Death, injury, and illness haunt the American workplace. Although injury and deaths rates have fallen over the last 40 years an average of 12 workers still die on the job every day. More than 50,000 workers die every year from occupational illnesses. Tragedies like the 1911 Triangle Shirtwaist Fire, which killed 146 workers created public demand for workplace safety laws. Recent disasters such as the 2010 Upper Big Branch Mine and Deepwater Horizon Oil rig continue to show the need for stronger health and safety standards and enforcement.
Cry Wolf Quotes
Finally, you should be appraised of the need for security and secrecy to research and develop products. In many, many instances, such security would be unattainable under Bill 270. The lack of privacy and security would strike the hardest at our great and large corporations which research and develop most of the new products which enhance our health and quality of living.
[The proposed OSHA right-to-know regulation will be] an enormously expensive and unnecessarily burdensome regulation.
Trying to put a handle on the potential number of lost jobs is extremely difficult....Perhaps 15 to 30 thousand is about as close as we can come at this time.
The human factor is the most important cause of accidents and injuries. It has been estimated that 75 to 85 percent of all such occurrences have been caused by a negligent or unsafe act on the part of an individual...This cannot be [fixed] through legislation.
Related Laws and Rules
- AB 1127 or the “Tosco Bill”
- Emergency Planning and Community Right-to-Know Act of 1986
- Ergonomics Standard (2000)
- Humane Treatment of Hotel Room Attendants Act of 2004
- New Jersey Worker and Community Right-To-Know Act
- Occupational Safety and Health Act
- OSHA Formaldehyde Standard
- OSHA Grainhandling Standard
- OSHA Hazard Communication Standard
- OSHA Vinyl Chloride Standard
- OSHA's Asbestos Standard
- OSHA's Cotton Dust Standard
- OSHA’s Bloodborne Pathogens Standard
- OSHA’s Ethylene Oxide Standard
- OSHA’s Excavation Standard
- OSHA’s Lead in Construction Standard
- OSHA’s Lockout/Tagout Standard
- OSHA’s Methylene Chloride Standard
- Philadelphia Worker and Community Right-to-Know Act
- Safety and Health Improvement and Regulatory Reform Act of 1995
- Triangle Factory Laws
Cranes & Derricks: The Prolonged Creation of a Key Public Safety Rule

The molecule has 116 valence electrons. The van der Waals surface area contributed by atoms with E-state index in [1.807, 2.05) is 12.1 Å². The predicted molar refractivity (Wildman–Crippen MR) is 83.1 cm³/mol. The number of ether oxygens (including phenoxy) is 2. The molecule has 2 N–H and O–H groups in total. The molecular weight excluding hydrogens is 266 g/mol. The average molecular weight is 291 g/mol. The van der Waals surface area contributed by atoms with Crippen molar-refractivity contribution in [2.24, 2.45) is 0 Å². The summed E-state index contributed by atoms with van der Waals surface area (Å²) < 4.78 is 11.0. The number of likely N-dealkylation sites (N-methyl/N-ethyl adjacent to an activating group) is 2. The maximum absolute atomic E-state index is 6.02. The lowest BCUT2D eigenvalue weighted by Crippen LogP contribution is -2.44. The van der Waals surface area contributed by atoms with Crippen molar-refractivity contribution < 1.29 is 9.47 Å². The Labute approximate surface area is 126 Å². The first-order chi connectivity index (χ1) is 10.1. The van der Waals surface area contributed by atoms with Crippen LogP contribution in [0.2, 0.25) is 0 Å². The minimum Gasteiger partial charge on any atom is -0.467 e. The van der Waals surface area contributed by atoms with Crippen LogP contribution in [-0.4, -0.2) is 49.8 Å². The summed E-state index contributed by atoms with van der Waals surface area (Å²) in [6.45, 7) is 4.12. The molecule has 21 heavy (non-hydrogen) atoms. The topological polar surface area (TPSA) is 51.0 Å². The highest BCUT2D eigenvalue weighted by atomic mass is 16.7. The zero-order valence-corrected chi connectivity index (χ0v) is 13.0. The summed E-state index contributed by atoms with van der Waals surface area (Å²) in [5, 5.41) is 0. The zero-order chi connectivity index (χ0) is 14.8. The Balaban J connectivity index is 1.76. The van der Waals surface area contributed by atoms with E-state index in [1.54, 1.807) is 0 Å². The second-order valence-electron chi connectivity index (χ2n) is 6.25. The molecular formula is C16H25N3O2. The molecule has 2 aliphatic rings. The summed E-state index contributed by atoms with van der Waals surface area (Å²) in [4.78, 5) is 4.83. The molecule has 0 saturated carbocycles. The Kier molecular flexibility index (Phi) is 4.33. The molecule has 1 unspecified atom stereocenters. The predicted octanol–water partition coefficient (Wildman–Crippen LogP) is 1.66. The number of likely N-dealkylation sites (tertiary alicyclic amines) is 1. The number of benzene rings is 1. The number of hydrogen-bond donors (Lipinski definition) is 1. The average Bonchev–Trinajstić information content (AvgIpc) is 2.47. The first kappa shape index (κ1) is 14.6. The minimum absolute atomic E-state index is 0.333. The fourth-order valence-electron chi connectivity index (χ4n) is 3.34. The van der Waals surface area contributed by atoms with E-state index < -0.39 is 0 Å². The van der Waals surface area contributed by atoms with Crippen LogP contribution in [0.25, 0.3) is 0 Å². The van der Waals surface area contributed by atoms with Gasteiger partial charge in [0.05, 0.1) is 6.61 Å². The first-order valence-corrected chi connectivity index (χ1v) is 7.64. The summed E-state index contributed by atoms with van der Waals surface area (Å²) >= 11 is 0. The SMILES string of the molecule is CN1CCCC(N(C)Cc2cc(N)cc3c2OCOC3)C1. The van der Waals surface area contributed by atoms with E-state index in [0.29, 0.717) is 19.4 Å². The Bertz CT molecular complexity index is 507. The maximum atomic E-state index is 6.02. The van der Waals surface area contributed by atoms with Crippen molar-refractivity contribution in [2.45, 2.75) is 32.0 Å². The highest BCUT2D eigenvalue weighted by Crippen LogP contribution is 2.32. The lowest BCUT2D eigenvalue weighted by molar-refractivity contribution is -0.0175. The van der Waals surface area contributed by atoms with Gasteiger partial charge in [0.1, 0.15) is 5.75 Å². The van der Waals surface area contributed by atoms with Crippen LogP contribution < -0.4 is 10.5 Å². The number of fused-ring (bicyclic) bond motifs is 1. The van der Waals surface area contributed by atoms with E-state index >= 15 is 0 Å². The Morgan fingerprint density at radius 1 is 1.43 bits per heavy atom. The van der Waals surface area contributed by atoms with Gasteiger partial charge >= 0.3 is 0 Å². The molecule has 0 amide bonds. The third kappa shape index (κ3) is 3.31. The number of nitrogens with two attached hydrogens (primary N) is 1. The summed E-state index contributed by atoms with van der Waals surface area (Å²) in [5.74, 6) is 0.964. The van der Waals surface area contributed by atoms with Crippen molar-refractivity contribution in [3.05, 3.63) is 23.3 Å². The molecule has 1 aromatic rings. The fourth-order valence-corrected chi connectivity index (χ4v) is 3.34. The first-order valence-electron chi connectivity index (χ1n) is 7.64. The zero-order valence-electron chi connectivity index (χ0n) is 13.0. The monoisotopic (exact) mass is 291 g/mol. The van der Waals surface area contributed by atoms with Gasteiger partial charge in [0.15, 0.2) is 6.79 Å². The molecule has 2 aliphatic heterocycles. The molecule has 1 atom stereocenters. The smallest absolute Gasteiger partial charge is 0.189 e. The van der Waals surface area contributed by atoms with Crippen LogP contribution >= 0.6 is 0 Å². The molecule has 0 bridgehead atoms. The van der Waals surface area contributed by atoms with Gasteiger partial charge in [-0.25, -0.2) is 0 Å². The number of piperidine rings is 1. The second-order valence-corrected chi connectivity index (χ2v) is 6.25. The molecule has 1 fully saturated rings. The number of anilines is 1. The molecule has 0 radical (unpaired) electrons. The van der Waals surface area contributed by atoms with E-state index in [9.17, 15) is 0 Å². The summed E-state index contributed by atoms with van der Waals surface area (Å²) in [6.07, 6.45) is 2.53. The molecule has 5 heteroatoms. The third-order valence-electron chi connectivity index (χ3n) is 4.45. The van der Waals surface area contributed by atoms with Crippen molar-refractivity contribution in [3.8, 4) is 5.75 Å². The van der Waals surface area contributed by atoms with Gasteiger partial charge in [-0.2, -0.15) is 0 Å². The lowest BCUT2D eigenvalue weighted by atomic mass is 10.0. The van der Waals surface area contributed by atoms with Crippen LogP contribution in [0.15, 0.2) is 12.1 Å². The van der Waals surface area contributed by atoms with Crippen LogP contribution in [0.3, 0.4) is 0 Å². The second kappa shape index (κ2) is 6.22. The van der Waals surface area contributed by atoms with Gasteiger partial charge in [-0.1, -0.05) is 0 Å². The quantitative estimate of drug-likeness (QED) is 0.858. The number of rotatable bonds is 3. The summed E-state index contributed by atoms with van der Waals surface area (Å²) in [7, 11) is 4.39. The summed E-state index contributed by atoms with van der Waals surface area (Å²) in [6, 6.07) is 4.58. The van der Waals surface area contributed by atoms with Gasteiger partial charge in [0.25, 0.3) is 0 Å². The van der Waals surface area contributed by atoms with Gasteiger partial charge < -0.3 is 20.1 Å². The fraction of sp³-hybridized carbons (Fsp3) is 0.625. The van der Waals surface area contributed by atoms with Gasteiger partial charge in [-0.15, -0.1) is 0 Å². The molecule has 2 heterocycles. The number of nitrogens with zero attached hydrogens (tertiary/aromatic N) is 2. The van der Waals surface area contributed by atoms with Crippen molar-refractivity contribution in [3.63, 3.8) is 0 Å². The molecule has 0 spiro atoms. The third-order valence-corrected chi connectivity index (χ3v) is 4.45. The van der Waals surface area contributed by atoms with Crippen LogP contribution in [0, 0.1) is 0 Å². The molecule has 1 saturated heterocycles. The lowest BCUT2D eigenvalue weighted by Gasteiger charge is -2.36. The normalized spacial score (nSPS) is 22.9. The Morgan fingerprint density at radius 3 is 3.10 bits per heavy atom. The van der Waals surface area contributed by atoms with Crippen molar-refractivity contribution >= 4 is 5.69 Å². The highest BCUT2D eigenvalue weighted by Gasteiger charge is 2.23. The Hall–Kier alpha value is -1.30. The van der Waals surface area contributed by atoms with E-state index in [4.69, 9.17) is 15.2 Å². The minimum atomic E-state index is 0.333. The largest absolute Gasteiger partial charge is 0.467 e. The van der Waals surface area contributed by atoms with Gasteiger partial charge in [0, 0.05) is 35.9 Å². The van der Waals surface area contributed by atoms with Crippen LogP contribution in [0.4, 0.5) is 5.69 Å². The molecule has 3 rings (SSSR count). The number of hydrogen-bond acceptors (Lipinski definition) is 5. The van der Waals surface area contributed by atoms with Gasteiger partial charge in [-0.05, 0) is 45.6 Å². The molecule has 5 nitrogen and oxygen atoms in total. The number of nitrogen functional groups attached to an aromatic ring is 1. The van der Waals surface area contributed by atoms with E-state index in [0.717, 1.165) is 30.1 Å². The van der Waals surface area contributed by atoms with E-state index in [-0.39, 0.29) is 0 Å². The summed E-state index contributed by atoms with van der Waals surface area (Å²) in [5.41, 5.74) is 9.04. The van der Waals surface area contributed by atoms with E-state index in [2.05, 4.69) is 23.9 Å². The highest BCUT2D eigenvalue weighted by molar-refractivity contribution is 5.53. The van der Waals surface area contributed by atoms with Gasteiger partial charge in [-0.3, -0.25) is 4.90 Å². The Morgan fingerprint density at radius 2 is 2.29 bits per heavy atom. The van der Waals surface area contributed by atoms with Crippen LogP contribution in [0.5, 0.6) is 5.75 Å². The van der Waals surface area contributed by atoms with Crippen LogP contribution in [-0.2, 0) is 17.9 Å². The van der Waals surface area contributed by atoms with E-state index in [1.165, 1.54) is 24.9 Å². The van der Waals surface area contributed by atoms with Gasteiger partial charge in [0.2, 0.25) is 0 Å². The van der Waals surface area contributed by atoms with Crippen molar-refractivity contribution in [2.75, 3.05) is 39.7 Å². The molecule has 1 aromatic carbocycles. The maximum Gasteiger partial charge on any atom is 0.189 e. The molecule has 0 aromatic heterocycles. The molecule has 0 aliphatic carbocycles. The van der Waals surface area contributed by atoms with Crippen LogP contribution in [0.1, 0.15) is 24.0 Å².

This report recounts the creation of an important rule that was badly needed to protect workers—and, sometimes, passersby—from the dangers posed by cranes at construction sites.
Regulations at Work: Five Rules that Save Workers’ Lives and Protect their Health
This paper looks at five worker-safety regulations that were tremendously successful in reducing employee injuries, illnesses and fatalities.
Prevention Pays: Solutions to Help Workers and Businesses Thrive
Investments up front and rules prevent the next disaster.
Applying Quality Criteria to Exposure in Asbestos Epidemiology Increases the Estimated Risk
The government of the Netherlands recently decided that their occupational exposure limit to asbestos was still too high. The Health Council of the Netherlands proposed dropping the limit from .01 percent to .002 percent. OSHA's occupational limit is .1 percent.
Industry Opposition to Government Regulation
The real costs of specific regulations, in chart form.
Backgrounders & Briefs
This survey provides a sweeping analysis of the right-to-know movement in America.
The AFL-CIO's annual report about death, illness, and injury at work.
An extraordinarily detailed report that gives a good idea of just how far behind the U.S. in comparison to other developed nations.
Information on multiple OSHA regulations and their costs. In almost every case, the regulations were far cheaper than the agency estimated.
University of California-Berkeley Labor Center carries out research on labor and workplace-related issues.
Institute for Women’s Policy Research is a prominent think tank that is largely focused on American women's issues. This covers everything from pay equity to welfare reform to domestic violence.
The Service Employees International Union represents workers the public sector and a variety of industries in the United States.
Occupational Safety and Health Agency is responsible for government oversight of workplace health and safety. They can issue regulations and conduct investigations of specific industries and workplaces.